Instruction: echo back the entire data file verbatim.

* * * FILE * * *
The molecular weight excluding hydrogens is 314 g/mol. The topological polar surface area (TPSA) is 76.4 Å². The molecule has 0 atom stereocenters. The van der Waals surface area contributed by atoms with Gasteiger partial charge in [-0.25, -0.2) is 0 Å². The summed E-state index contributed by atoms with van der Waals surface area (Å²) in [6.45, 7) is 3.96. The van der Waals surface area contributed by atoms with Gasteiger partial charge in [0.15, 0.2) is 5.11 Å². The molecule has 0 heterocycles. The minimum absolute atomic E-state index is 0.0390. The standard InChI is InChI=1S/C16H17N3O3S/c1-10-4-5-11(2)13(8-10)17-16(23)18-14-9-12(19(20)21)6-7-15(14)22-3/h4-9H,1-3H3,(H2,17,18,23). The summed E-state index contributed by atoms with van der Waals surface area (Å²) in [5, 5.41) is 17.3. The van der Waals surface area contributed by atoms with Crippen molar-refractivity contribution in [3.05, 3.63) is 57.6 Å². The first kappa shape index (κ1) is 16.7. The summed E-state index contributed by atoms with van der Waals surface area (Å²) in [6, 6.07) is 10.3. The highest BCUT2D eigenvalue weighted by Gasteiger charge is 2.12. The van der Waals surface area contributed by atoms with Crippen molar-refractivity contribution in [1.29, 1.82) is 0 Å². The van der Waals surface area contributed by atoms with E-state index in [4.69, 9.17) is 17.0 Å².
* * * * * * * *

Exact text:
The molecular weight excluding hydrogens is 314 g/mol. The topological polar surface area (TPSA) is 76.4 Å². The molecule has 0 atom stereocenters. The van der Waals surface area contributed by atoms with Gasteiger partial charge in [-0.25, -0.2) is 0 Å². The summed E-state index contributed by atoms with van der Waals surface area (Å²) in [6.45, 7) is 3.96. The van der Waals surface area contributed by atoms with Gasteiger partial charge in [0.15, 0.2) is 5.11 Å². The molecule has 0 heterocycles. The minimum absolute atomic E-state index is 0.0390. The standard InChI is InChI=1S/C16H17N3O3S/c1-10-4-5-11(2)13(8-10)17-16(23)18-14-9-12(19(20)21)6-7-15(14)22-3/h4-9H,1-3H3,(H2,17,18,23). The summed E-state index contributed by atoms with van der Waals surface area (Å²) in [5, 5.41) is 17.3. The van der Waals surface area contributed by atoms with Crippen molar-refractivity contribution in [3.05, 3.63) is 57.6 Å². The first kappa shape index (κ1) is 16.7. The summed E-state index contributed by atoms with van der Waals surface area (Å²) in [6, 6.07) is 10.3. The highest BCUT2D eigenvalue weighted by Gasteiger charge is 2.12. The van der Waals surface area contributed by atoms with Crippen molar-refractivity contribution in [1.29, 1.82) is 0 Å². The van der Waals surface area contributed by atoms with E-state index in [4.69, 9.17) is 17.0 Å².